to Note taker. Actually food in the USA is going down hill, being less nutritious than years ago. Mass production is not only cruel but means less nutrition. http://www.motherearthnews.com/Real-Food/2004-06-01/Is-Agribusiness-Making-Food-Less-Nutritious.aspx free range is NOT cruel - animals still must have food, shelter, and care - chickens still are kept in a coop at night - with fences to stop predators - they EAT insects!! farmers dont want their livestock to die just because they let it outside for the day! that would be stupid. laws insist they have water, shelter - as needed, and food - so does common sence. you are thinking more about hunted game then farm animals who are not kept on factory farms.

Note Taker is correct. Canadian & American Farmers cannot mistreat their animals or crops and expect to survive in today's economy. Be concerned about imported foods such as Vietnamese five gallon bucket raised fish. Spill the ink on this one and maybe restaurants will quit buying imported foods.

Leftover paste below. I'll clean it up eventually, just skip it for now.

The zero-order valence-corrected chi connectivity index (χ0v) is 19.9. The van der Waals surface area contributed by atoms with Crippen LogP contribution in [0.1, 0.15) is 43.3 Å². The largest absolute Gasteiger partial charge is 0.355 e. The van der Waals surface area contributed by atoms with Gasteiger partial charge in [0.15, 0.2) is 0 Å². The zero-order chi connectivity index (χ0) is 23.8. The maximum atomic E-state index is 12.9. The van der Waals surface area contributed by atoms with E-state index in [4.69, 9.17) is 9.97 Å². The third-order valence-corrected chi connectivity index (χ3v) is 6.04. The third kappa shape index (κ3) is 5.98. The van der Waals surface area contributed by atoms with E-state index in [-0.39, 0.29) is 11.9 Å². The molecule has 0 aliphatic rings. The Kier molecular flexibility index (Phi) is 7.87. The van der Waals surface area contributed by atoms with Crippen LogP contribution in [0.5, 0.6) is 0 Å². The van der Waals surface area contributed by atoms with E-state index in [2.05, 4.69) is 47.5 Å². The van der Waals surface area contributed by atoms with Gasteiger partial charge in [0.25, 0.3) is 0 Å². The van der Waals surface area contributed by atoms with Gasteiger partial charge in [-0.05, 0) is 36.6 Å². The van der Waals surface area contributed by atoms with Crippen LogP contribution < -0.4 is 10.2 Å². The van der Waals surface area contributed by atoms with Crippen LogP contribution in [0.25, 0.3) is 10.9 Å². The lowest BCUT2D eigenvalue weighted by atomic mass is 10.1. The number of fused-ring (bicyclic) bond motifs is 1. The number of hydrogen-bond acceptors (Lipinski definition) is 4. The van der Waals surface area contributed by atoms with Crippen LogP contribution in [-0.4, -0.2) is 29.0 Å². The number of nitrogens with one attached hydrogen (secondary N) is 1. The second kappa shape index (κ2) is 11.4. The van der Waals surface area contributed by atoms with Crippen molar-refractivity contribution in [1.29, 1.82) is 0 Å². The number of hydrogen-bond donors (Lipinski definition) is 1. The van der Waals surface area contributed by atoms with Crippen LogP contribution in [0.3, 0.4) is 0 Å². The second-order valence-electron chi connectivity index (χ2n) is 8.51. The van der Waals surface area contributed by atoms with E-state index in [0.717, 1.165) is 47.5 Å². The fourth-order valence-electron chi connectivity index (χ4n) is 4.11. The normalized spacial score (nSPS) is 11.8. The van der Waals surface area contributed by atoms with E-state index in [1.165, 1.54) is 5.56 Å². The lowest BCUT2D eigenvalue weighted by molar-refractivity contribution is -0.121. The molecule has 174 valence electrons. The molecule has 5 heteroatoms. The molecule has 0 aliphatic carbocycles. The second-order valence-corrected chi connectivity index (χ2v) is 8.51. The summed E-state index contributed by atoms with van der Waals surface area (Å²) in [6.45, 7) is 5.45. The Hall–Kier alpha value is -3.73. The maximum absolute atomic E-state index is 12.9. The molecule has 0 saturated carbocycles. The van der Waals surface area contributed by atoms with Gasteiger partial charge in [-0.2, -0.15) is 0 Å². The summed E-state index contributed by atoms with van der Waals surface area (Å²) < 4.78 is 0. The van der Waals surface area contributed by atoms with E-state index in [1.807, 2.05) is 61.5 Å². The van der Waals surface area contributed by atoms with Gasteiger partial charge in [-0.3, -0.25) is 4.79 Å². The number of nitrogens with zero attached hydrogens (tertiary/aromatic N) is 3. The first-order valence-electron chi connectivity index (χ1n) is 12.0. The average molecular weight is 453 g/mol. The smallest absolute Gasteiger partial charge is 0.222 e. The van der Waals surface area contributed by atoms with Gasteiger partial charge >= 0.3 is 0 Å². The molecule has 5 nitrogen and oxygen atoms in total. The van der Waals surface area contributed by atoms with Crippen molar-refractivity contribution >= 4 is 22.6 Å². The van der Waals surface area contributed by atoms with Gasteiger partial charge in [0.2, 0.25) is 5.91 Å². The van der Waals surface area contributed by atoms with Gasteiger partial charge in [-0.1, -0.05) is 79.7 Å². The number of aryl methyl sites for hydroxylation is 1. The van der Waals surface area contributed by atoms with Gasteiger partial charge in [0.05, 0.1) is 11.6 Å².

I remember on our daily evening news, a TV patrol news man, video how a truck full load of goats, congested goats, making a delivery. The man on top of of the truck just throws the poor goats out the truck and landing on the ground half conscious.


We'd all love to eat organic and free range meat but economically it is not feasable. It all boils down to money. Farmers markets are overpriced. Cutting out the middleman should lower the prices not raise them. Is organic farming costing the farmer 3 times as much as other methods? Until costs come down, the average person is going to shop price not cruelty.